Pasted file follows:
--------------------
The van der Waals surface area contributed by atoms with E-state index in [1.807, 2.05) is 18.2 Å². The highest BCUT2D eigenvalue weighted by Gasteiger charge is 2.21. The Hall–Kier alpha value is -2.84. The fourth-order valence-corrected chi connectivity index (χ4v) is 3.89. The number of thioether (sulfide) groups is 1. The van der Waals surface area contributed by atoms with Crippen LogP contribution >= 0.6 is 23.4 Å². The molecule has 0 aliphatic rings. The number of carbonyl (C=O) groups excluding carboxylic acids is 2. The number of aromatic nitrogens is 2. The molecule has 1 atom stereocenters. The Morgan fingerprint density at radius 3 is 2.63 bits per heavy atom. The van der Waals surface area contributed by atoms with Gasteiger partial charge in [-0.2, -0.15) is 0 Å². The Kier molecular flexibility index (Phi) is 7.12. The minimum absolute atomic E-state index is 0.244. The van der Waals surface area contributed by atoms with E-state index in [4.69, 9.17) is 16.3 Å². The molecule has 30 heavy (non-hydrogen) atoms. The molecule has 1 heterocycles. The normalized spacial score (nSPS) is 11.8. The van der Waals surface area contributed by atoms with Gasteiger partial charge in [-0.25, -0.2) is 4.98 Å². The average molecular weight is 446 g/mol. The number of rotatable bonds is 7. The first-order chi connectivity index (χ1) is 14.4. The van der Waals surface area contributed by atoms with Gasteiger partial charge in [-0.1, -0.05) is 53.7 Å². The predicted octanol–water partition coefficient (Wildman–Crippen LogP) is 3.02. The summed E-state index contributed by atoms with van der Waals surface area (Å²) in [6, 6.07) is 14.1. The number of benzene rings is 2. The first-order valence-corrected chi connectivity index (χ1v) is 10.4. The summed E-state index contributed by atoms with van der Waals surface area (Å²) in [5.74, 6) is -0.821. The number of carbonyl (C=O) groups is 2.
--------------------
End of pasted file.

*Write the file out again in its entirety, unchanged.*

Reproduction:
The van der Waals surface area contributed by atoms with E-state index in [1.807, 2.05) is 18.2 Å². The highest BCUT2D eigenvalue weighted by Gasteiger charge is 2.21. The Hall–Kier alpha value is -2.84. The fourth-order valence-corrected chi connectivity index (χ4v) is 3.89. The number of thioether (sulfide) groups is 1. The van der Waals surface area contributed by atoms with Crippen LogP contribution >= 0.6 is 23.4 Å². The molecule has 0 aliphatic rings. The number of carbonyl (C=O) groups excluding carboxylic acids is 2. The number of aromatic nitrogens is 2. The molecule has 1 atom stereocenters. The Morgan fingerprint density at radius 3 is 2.63 bits per heavy atom. The van der Waals surface area contributed by atoms with Gasteiger partial charge in [-0.2, -0.15) is 0 Å². The Kier molecular flexibility index (Phi) is 7.12. The minimum absolute atomic E-state index is 0.244. The van der Waals surface area contributed by atoms with E-state index in [4.69, 9.17) is 16.3 Å². The molecule has 30 heavy (non-hydrogen) atoms. The molecule has 1 heterocycles. The normalized spacial score (nSPS) is 11.8. The van der Waals surface area contributed by atoms with Gasteiger partial charge in [-0.25, -0.2) is 4.98 Å². The average molecular weight is 446 g/mol. The number of rotatable bonds is 7. The first-order chi connectivity index (χ1) is 14.4. The van der Waals surface area contributed by atoms with Gasteiger partial charge in [-0.1, -0.05) is 53.7 Å². The predicted octanol–water partition coefficient (Wildman–Crippen LogP) is 3.02. The summed E-state index contributed by atoms with van der Waals surface area (Å²) in [6, 6.07) is 14.1. The number of benzene rings is 2. The first-order valence-corrected chi connectivity index (χ1v) is 10.4. The summed E-state index contributed by atoms with van der Waals surface area (Å²) in [5.74, 6) is -0.821. The number of carbonyl (C=O) groups is 2.